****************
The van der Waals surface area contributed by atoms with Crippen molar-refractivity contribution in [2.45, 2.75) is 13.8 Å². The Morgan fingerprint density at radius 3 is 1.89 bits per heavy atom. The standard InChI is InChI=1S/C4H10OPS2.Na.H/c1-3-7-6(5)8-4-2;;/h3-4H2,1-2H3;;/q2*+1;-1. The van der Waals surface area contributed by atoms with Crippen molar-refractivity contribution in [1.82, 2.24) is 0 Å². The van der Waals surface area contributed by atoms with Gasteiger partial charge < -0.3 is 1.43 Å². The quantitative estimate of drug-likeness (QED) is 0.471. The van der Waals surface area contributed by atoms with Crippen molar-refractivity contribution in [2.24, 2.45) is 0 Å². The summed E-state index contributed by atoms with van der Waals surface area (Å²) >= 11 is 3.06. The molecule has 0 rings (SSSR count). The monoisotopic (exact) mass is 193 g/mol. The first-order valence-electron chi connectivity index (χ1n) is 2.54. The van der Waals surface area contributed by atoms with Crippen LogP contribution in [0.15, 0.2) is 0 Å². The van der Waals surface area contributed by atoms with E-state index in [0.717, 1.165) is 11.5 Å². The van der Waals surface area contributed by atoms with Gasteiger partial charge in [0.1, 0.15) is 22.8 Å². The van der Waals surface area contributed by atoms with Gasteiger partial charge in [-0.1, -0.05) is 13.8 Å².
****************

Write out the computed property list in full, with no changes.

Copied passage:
The van der Waals surface area contributed by atoms with Crippen molar-refractivity contribution in [2.45, 2.75) is 13.8 Å². The Morgan fingerprint density at radius 3 is 1.89 bits per heavy atom. The standard InChI is InChI=1S/C4H10OPS2.Na.H/c1-3-7-6(5)8-4-2;;/h3-4H2,1-2H3;;/q2*+1;-1. The van der Waals surface area contributed by atoms with Crippen molar-refractivity contribution in [1.82, 2.24) is 0 Å². The van der Waals surface area contributed by atoms with Gasteiger partial charge < -0.3 is 1.43 Å². The quantitative estimate of drug-likeness (QED) is 0.471. The van der Waals surface area contributed by atoms with Crippen molar-refractivity contribution in [2.24, 2.45) is 0 Å². The summed E-state index contributed by atoms with van der Waals surface area (Å²) >= 11 is 3.06. The molecule has 0 rings (SSSR count). The monoisotopic (exact) mass is 193 g/mol. The first-order valence-electron chi connectivity index (χ1n) is 2.54. The van der Waals surface area contributed by atoms with Crippen LogP contribution in [0.15, 0.2) is 0 Å². The van der Waals surface area contributed by atoms with E-state index in [0.717, 1.165) is 11.5 Å². The van der Waals surface area contributed by atoms with Gasteiger partial charge in [0.1, 0.15) is 22.8 Å². The van der Waals surface area contributed by atoms with Gasteiger partial charge in [-0.1, -0.05) is 13.8 Å².